Junior doctors on the picket line at University College Hospital in central London (Picture: Guy Smallman)

Thousands of doctors defied bosses, the government and right wing pressure to begin a massive strike across England on Wednesday.

The walkout marks the 26th day of action since the start of the pay dispute and is set to last for three days. 

Hospital managers have drafted in senior doctors to provide emergency cover, but most planned appointments and treatments are cancelled. 

This latest strike will be followed by a six-day walkout at the start of January—the longest in the history of the NHS. 

It comes after talks between the doctors’ union, the British Medical Association (BMA), and the government broke down earlier this month. 

NHS bosses are furious with the strike and have jumped onside with the government. One trust chief executive even suggested that the union’s timing was a “moral issue” designed to cause “maximum disruption”.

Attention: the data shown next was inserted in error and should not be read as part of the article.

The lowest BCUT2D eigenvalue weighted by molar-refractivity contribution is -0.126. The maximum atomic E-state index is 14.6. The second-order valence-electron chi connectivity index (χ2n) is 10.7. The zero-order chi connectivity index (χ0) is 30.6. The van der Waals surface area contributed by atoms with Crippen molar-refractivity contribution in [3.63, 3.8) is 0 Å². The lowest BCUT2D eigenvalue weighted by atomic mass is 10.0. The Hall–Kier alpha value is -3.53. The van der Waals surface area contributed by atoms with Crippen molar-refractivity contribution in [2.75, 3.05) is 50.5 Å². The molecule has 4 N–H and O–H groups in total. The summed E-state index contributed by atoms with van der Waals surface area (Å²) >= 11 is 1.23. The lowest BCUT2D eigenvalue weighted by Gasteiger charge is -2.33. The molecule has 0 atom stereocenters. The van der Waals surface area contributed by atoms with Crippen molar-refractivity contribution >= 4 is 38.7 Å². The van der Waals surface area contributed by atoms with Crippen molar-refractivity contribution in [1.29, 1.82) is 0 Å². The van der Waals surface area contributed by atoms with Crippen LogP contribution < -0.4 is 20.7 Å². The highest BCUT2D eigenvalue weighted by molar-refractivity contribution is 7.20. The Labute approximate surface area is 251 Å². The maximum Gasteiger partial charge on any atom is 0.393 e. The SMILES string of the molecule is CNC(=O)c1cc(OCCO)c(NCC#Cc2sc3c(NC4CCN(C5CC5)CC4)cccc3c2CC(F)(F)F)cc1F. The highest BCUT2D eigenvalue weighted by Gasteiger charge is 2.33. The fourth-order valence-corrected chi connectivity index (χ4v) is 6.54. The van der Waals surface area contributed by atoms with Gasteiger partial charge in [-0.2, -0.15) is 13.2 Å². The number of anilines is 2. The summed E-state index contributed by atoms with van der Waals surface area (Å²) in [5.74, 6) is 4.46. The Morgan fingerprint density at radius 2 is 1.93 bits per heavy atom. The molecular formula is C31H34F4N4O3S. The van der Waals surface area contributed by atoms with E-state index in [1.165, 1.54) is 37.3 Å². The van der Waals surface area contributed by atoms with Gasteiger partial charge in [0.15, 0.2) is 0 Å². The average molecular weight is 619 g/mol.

And, in an effort to divide the NHS’s medical workforce, the Guardian newspaper shamefully reported that consultants were increasingly “frustrated” by having to cover for the strikes— without quoting a single doctor saying so.

Pickets at the lively 100-strong protest giant UCH hospital in central London weren’t having any of that.

“My consultants have been really clear. They’ve said, you strike and we’ll support you. Everyone who works in the health service stands together. We’re a team,” said Nwando, an obstetrician who qualified as a doctor more than ten years ago.

She told Socialist Worker that even after a decade of work she still struggles to make ends meet.

“I’m experienced, and I’m doing a PhD, but despite all that my pay is so low that I still struggle to pay bills. 

“I love my job, and I work with great people. There’s a great camaraderie. But that is being eroded by what’s happening to the NHS.